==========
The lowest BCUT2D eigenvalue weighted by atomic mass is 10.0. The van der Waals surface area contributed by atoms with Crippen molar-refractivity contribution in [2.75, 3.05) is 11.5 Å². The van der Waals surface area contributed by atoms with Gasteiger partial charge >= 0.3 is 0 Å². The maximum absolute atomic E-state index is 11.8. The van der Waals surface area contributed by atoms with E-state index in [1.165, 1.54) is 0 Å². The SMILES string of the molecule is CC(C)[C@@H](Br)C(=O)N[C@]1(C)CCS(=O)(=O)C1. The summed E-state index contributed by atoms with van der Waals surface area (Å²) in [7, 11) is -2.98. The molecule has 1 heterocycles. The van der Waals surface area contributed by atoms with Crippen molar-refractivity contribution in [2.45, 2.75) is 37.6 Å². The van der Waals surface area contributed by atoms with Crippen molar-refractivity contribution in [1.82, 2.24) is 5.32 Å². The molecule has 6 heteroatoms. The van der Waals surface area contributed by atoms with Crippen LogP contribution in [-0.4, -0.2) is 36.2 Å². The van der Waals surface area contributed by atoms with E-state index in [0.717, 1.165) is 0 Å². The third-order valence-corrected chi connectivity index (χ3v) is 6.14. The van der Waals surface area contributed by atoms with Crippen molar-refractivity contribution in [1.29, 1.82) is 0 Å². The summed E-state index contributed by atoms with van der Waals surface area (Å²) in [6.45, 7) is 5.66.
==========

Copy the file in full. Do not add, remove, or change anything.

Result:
The lowest BCUT2D eigenvalue weighted by atomic mass is 10.0. The van der Waals surface area contributed by atoms with Crippen molar-refractivity contribution in [2.75, 3.05) is 11.5 Å². The van der Waals surface area contributed by atoms with Gasteiger partial charge >= 0.3 is 0 Å². The maximum absolute atomic E-state index is 11.8. The van der Waals surface area contributed by atoms with E-state index in [1.165, 1.54) is 0 Å². The SMILES string of the molecule is CC(C)[C@@H](Br)C(=O)N[C@]1(C)CCS(=O)(=O)C1. The summed E-state index contributed by atoms with van der Waals surface area (Å²) in [7, 11) is -2.98. The molecule has 1 heterocycles. The van der Waals surface area contributed by atoms with Crippen molar-refractivity contribution in [2.45, 2.75) is 37.6 Å². The van der Waals surface area contributed by atoms with Crippen molar-refractivity contribution in [1.82, 2.24) is 5.32 Å². The molecule has 6 heteroatoms. The van der Waals surface area contributed by atoms with Crippen LogP contribution in [-0.4, -0.2) is 36.2 Å². The van der Waals surface area contributed by atoms with E-state index in [0.717, 1.165) is 0 Å². The third-order valence-corrected chi connectivity index (χ3v) is 6.14. The van der Waals surface area contributed by atoms with Crippen molar-refractivity contribution in [1.29, 1.82) is 0 Å². The summed E-state index contributed by atoms with van der Waals surface area (Å²) in [6.45, 7) is 5.66.